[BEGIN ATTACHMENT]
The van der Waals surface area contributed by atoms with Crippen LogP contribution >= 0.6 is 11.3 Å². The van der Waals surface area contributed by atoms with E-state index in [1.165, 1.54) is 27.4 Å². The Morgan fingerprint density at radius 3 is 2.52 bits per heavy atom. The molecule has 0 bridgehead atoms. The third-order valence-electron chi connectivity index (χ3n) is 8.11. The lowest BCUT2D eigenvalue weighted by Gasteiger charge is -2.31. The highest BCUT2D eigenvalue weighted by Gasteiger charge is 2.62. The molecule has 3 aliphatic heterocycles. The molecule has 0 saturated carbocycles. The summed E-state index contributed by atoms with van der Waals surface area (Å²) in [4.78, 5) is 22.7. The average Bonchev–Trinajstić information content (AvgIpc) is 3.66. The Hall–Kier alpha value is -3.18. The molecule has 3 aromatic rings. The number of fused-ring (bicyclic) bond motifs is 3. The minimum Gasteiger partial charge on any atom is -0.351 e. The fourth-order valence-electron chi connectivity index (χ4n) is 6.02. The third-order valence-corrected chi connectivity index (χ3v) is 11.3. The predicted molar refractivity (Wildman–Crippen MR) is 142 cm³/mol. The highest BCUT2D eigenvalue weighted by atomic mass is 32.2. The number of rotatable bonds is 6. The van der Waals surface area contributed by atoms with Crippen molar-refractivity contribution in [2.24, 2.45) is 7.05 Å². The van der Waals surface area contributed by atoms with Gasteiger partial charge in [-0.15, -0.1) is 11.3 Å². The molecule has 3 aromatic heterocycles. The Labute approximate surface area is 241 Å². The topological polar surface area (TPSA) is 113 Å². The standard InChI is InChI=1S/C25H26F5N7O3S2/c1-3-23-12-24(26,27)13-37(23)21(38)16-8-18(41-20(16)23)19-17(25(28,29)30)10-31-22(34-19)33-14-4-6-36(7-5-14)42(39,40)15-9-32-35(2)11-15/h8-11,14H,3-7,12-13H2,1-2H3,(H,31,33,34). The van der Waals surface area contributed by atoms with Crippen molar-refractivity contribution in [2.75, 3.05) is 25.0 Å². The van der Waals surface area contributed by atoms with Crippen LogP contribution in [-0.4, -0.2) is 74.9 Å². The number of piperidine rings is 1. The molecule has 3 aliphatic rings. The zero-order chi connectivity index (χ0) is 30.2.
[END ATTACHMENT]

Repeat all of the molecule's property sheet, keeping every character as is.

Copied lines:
The van der Waals surface area contributed by atoms with Crippen LogP contribution >= 0.6 is 11.3 Å². The van der Waals surface area contributed by atoms with E-state index in [1.165, 1.54) is 27.4 Å². The Morgan fingerprint density at radius 3 is 2.52 bits per heavy atom. The molecule has 0 bridgehead atoms. The third-order valence-electron chi connectivity index (χ3n) is 8.11. The lowest BCUT2D eigenvalue weighted by Gasteiger charge is -2.31. The highest BCUT2D eigenvalue weighted by Gasteiger charge is 2.62. The molecule has 3 aliphatic heterocycles. The molecule has 0 saturated carbocycles. The summed E-state index contributed by atoms with van der Waals surface area (Å²) in [4.78, 5) is 22.7. The average Bonchev–Trinajstić information content (AvgIpc) is 3.66. The Hall–Kier alpha value is -3.18. The molecule has 3 aromatic rings. The number of fused-ring (bicyclic) bond motifs is 3. The minimum Gasteiger partial charge on any atom is -0.351 e. The fourth-order valence-electron chi connectivity index (χ4n) is 6.02. The third-order valence-corrected chi connectivity index (χ3v) is 11.3. The predicted molar refractivity (Wildman–Crippen MR) is 142 cm³/mol. The highest BCUT2D eigenvalue weighted by atomic mass is 32.2. The number of rotatable bonds is 6. The van der Waals surface area contributed by atoms with Crippen molar-refractivity contribution in [2.24, 2.45) is 7.05 Å². The van der Waals surface area contributed by atoms with Gasteiger partial charge in [-0.15, -0.1) is 11.3 Å². The molecule has 3 aromatic heterocycles. The Labute approximate surface area is 241 Å². The topological polar surface area (TPSA) is 113 Å². The standard InChI is InChI=1S/C25H26F5N7O3S2/c1-3-23-12-24(26,27)13-37(23)21(38)16-8-18(41-20(16)23)19-17(25(28,29)30)10-31-22(34-19)33-14-4-6-36(7-5-14)42(39,40)15-9-32-35(2)11-15/h8-11,14H,3-7,12-13H2,1-2H3,(H,31,33,34). The van der Waals surface area contributed by atoms with Crippen molar-refractivity contribution in [2.75, 3.05) is 25.0 Å². The van der Waals surface area contributed by atoms with Crippen LogP contribution in [-0.4, -0.2) is 74.9 Å². The number of piperidine rings is 1. The molecule has 3 aliphatic rings. The zero-order chi connectivity index (χ0) is 30.2.